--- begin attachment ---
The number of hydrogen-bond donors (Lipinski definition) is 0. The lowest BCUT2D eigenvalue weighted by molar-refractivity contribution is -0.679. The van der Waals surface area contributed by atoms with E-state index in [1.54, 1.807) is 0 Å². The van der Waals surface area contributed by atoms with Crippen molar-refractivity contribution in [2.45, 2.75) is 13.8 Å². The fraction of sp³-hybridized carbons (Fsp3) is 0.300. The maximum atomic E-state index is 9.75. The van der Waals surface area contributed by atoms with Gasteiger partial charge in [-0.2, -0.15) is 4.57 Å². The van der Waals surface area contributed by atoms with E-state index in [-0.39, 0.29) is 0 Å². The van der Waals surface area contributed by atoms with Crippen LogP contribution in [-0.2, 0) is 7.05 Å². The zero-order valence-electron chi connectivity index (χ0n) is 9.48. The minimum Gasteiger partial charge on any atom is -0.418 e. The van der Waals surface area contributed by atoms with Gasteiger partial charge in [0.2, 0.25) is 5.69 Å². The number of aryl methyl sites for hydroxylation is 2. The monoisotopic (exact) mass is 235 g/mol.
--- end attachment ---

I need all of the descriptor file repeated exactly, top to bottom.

The number of hydrogen-bond donors (Lipinski definition) is 0. The lowest BCUT2D eigenvalue weighted by molar-refractivity contribution is -0.679. The van der Waals surface area contributed by atoms with E-state index in [1.54, 1.807) is 0 Å². The van der Waals surface area contributed by atoms with Crippen molar-refractivity contribution in [2.45, 2.75) is 13.8 Å². The fraction of sp³-hybridized carbons (Fsp3) is 0.300. The maximum atomic E-state index is 9.75. The van der Waals surface area contributed by atoms with Gasteiger partial charge in [-0.2, -0.15) is 4.57 Å². The van der Waals surface area contributed by atoms with E-state index in [-0.39, 0.29) is 0 Å². The van der Waals surface area contributed by atoms with Crippen LogP contribution in [-0.2, 0) is 7.05 Å². The zero-order valence-electron chi connectivity index (χ0n) is 9.48. The minimum Gasteiger partial charge on any atom is -0.418 e. The van der Waals surface area contributed by atoms with Gasteiger partial charge in [0.2, 0.25) is 5.69 Å². The number of aryl methyl sites for hydroxylation is 2. The monoisotopic (exact) mass is 235 g/mol.